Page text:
In the wake of the Massachusetts Miracle last week ("The other Boston Massacre"), President Obama adopted a populist mantle, claiming he was going to "fight" Wall Street. It was either that or win another Nobel Peace Prize.
Now the only question is which Goldman Sachs crony he'll put in charge of this task.
If Obama plans to hold Wall Street accountable for its own bad decisions, it will be a first for the Democrats.
For the past two decades, Democrats have specialized in insulating financial giants from the consequences of their own high-risk bets. Citigroup and Goldman Sachs alone have been rescued from their risky bets by unwitting taxpayers four times in the last 15 years.
Bankers get all the profits, glory and bonuses when their flimflam bets pay off, but the taxpayers foot the bill when Wall Street firms' bets go bad on -- to name just three examples -- Mexican bonds (1995), Thai, Indonesian and South Korean bonds (1997), and Russian bonds (1998).
As Peter Schweizer writes in his magnificent book "Architects of Ruin": "Wall Street is a very far cry from the arena of freewheeling capitalism most people recall from their history books." With their reverse-Midas touch, the execrable baby boom generation turned Wall Street into what Schweizer dubs "risk-free Clintonian state capitalism."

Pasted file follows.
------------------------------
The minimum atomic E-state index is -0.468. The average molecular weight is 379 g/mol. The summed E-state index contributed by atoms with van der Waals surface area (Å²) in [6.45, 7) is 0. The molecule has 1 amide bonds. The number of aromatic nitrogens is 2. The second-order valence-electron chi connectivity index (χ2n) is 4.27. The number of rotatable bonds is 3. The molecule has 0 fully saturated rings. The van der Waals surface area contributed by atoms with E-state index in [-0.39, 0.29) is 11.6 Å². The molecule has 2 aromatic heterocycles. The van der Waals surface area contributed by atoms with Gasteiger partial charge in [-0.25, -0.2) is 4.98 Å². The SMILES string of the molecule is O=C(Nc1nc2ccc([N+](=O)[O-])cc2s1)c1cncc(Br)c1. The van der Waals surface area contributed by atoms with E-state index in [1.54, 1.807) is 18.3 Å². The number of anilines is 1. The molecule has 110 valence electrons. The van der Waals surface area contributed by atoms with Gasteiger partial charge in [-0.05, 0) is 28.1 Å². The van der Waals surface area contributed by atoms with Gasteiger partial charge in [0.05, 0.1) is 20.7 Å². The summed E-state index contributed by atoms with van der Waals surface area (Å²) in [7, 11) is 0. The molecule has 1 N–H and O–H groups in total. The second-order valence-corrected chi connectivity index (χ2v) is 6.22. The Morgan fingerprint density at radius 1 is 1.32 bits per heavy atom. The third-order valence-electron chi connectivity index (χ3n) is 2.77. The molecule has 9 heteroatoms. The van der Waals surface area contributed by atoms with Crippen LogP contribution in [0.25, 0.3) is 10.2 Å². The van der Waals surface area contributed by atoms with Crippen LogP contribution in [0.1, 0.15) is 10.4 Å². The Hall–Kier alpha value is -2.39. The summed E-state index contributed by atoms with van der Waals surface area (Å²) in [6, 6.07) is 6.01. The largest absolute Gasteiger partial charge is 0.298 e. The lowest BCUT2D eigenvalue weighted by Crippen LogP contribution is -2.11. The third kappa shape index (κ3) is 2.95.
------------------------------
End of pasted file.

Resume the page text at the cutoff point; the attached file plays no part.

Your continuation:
Apropos of the Clintonian No-Responsibility Era, Goldman Sachs and Citibank became heavily invested in Mexican bonds after a two-day bender in Tijuana in the early '90s. Any half-wit could see that "investing" in the dog track would be safer than investing in a corrupt Third World government controlled by drug lords.
But precisely because the bonds were so risky, bankers made money hand-over-fist on the scheme -- at least until Mexico defaulted.
With Mexico unable to pay the $25 billion it owed the big financial houses, Clinton's White House decided the banks shouldn't be on the hook for their own bad bets.
Clinton's Treasury Secretary, Robert Rubin, former chairman of Goldman, demanded that the U.S. bail out Mexico to save his friends at Goldman. He said a failure to bail out Mexico would affect "everyone," by which I take it he meant "everyone in my building."